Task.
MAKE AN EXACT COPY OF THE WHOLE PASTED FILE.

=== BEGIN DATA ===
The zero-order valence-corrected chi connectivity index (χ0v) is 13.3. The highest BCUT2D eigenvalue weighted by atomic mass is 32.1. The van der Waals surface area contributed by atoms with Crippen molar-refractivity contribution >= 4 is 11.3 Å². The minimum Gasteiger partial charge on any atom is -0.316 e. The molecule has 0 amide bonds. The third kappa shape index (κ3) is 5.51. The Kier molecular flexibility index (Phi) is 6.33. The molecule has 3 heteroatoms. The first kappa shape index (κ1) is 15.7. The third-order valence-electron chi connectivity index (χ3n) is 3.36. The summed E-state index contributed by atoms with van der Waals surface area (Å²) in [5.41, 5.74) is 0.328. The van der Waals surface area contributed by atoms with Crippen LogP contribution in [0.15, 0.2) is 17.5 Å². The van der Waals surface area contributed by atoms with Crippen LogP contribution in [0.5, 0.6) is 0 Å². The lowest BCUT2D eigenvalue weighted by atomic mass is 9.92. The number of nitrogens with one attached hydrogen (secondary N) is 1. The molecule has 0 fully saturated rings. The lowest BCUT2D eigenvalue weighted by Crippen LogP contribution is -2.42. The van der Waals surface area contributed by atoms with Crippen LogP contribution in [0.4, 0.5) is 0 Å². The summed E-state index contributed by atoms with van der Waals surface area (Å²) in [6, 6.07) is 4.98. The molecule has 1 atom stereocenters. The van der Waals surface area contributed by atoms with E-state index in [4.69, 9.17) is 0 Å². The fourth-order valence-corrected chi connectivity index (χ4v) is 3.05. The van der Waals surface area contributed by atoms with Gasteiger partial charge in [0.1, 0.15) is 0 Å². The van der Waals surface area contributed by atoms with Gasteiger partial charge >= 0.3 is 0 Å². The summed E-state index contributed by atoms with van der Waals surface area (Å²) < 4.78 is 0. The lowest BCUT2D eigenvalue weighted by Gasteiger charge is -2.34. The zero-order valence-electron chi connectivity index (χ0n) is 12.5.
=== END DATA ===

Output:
The zero-order valence-corrected chi connectivity index (χ0v) is 13.3. The highest BCUT2D eigenvalue weighted by atomic mass is 32.1. The van der Waals surface area contributed by atoms with Crippen molar-refractivity contribution >= 4 is 11.3 Å². The minimum Gasteiger partial charge on any atom is -0.316 e. The molecule has 0 amide bonds. The third kappa shape index (κ3) is 5.51. The Kier molecular flexibility index (Phi) is 6.33. The molecule has 3 heteroatoms. The first kappa shape index (κ1) is 15.7. The third-order valence-electron chi connectivity index (χ3n) is 3.36. The summed E-state index contributed by atoms with van der Waals surface area (Å²) in [5.41, 5.74) is 0.328. The van der Waals surface area contributed by atoms with Crippen LogP contribution in [0.15, 0.2) is 17.5 Å². The van der Waals surface area contributed by atoms with Crippen LogP contribution in [0.5, 0.6) is 0 Å². The lowest BCUT2D eigenvalue weighted by atomic mass is 9.92. The number of nitrogens with one attached hydrogen (secondary N) is 1. The molecule has 0 fully saturated rings. The lowest BCUT2D eigenvalue weighted by Crippen LogP contribution is -2.42. The van der Waals surface area contributed by atoms with Crippen LogP contribution in [0.4, 0.5) is 0 Å². The summed E-state index contributed by atoms with van der Waals surface area (Å²) in [6, 6.07) is 4.98. The molecule has 1 atom stereocenters. The van der Waals surface area contributed by atoms with E-state index in [4.69, 9.17) is 0 Å². The fourth-order valence-corrected chi connectivity index (χ4v) is 3.05. The van der Waals surface area contributed by atoms with Gasteiger partial charge in [0.1, 0.15) is 0 Å². The van der Waals surface area contributed by atoms with Gasteiger partial charge >= 0.3 is 0 Å². The summed E-state index contributed by atoms with van der Waals surface area (Å²) < 4.78 is 0. The lowest BCUT2D eigenvalue weighted by Gasteiger charge is -2.34. The zero-order valence-electron chi connectivity index (χ0n) is 12.5.